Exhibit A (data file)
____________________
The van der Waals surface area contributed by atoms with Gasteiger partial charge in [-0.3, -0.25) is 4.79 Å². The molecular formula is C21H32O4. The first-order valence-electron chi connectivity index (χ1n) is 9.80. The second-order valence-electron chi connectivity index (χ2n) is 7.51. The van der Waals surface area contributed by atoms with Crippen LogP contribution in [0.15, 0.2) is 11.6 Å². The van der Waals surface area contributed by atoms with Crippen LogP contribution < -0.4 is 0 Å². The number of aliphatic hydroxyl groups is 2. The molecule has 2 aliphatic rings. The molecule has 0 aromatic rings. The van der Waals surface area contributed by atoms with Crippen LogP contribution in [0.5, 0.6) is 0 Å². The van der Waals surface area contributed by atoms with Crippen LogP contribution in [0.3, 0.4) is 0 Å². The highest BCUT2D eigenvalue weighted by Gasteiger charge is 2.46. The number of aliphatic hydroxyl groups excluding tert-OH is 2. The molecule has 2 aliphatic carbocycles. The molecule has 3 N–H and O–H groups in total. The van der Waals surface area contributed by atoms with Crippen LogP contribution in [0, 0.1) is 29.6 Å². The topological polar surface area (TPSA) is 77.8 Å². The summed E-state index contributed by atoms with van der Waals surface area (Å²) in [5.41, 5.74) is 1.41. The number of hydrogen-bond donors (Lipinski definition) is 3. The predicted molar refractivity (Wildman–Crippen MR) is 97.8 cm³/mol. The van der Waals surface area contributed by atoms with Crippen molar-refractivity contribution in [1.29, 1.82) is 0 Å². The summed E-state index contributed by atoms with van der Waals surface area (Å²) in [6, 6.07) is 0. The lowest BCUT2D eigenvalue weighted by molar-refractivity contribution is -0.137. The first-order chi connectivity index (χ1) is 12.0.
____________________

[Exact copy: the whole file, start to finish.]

The van der Waals surface area contributed by atoms with Gasteiger partial charge in [-0.3, -0.25) is 4.79 Å². The molecular formula is C21H32O4. The first-order valence-electron chi connectivity index (χ1n) is 9.80. The second-order valence-electron chi connectivity index (χ2n) is 7.51. The van der Waals surface area contributed by atoms with Crippen LogP contribution in [0.15, 0.2) is 11.6 Å². The van der Waals surface area contributed by atoms with Crippen LogP contribution < -0.4 is 0 Å². The number of aliphatic hydroxyl groups is 2. The molecule has 2 aliphatic rings. The molecule has 0 aromatic rings. The van der Waals surface area contributed by atoms with Crippen LogP contribution in [0.5, 0.6) is 0 Å². The van der Waals surface area contributed by atoms with Crippen LogP contribution in [0.3, 0.4) is 0 Å². The highest BCUT2D eigenvalue weighted by Gasteiger charge is 2.46. The number of aliphatic hydroxyl groups excluding tert-OH is 2. The molecule has 2 aliphatic carbocycles. The molecule has 3 N–H and O–H groups in total. The van der Waals surface area contributed by atoms with Crippen LogP contribution in [0, 0.1) is 29.6 Å². The topological polar surface area (TPSA) is 77.8 Å². The summed E-state index contributed by atoms with van der Waals surface area (Å²) in [5.41, 5.74) is 1.41. The number of hydrogen-bond donors (Lipinski definition) is 3. The predicted molar refractivity (Wildman–Crippen MR) is 97.8 cm³/mol. The van der Waals surface area contributed by atoms with Crippen molar-refractivity contribution in [1.29, 1.82) is 0 Å². The summed E-state index contributed by atoms with van der Waals surface area (Å²) in [6, 6.07) is 0. The lowest BCUT2D eigenvalue weighted by molar-refractivity contribution is -0.137. The first-order chi connectivity index (χ1) is 12.0.